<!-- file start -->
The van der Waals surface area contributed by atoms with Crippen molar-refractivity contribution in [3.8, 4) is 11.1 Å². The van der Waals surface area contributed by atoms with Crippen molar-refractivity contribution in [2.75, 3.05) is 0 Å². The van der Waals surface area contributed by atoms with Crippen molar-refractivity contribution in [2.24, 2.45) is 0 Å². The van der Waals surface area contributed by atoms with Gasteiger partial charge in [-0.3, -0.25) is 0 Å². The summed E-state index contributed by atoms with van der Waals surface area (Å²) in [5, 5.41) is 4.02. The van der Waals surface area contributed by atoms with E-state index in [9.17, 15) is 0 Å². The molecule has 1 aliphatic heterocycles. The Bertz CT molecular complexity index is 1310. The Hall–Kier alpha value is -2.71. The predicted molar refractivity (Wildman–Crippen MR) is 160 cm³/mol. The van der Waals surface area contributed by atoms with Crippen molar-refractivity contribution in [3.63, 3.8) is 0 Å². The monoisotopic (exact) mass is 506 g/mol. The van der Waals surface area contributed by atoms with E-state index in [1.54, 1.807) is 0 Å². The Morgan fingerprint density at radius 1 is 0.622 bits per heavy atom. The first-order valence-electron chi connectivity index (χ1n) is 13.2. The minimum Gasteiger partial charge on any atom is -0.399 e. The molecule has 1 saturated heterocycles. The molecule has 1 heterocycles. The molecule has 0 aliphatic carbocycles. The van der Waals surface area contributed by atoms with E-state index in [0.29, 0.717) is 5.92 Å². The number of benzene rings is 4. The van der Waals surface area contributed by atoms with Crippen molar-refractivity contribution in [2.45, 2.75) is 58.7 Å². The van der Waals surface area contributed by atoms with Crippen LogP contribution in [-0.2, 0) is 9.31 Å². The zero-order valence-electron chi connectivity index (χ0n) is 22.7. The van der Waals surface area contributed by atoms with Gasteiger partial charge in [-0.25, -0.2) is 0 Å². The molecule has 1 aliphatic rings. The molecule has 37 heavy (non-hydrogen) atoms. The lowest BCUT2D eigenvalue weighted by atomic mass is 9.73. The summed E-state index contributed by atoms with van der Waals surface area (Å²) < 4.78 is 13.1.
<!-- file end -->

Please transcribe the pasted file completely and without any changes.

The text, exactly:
The van der Waals surface area contributed by atoms with Crippen molar-refractivity contribution in [3.8, 4) is 11.1 Å². The van der Waals surface area contributed by atoms with Crippen molar-refractivity contribution in [2.75, 3.05) is 0 Å². The van der Waals surface area contributed by atoms with Crippen molar-refractivity contribution in [2.24, 2.45) is 0 Å². The van der Waals surface area contributed by atoms with Gasteiger partial charge in [-0.3, -0.25) is 0 Å². The summed E-state index contributed by atoms with van der Waals surface area (Å²) in [5, 5.41) is 4.02. The van der Waals surface area contributed by atoms with E-state index in [9.17, 15) is 0 Å². The molecule has 1 aliphatic heterocycles. The Bertz CT molecular complexity index is 1310. The Hall–Kier alpha value is -2.71. The predicted molar refractivity (Wildman–Crippen MR) is 160 cm³/mol. The van der Waals surface area contributed by atoms with Crippen molar-refractivity contribution in [3.63, 3.8) is 0 Å². The monoisotopic (exact) mass is 506 g/mol. The van der Waals surface area contributed by atoms with E-state index in [1.54, 1.807) is 0 Å². The Morgan fingerprint density at radius 1 is 0.622 bits per heavy atom. The first-order valence-electron chi connectivity index (χ1n) is 13.2. The minimum Gasteiger partial charge on any atom is -0.399 e. The molecule has 1 saturated heterocycles. The molecule has 1 heterocycles. The molecule has 0 aliphatic carbocycles. The van der Waals surface area contributed by atoms with E-state index in [0.29, 0.717) is 5.92 Å². The number of benzene rings is 4. The van der Waals surface area contributed by atoms with Crippen molar-refractivity contribution in [2.45, 2.75) is 58.7 Å². The van der Waals surface area contributed by atoms with Crippen LogP contribution in [-0.2, 0) is 9.31 Å². The zero-order valence-electron chi connectivity index (χ0n) is 22.7. The van der Waals surface area contributed by atoms with Gasteiger partial charge in [-0.25, -0.2) is 0 Å². The molecule has 1 aliphatic rings. The molecule has 37 heavy (non-hydrogen) atoms. The lowest BCUT2D eigenvalue weighted by atomic mass is 9.73. The summed E-state index contributed by atoms with van der Waals surface area (Å²) < 4.78 is 13.1.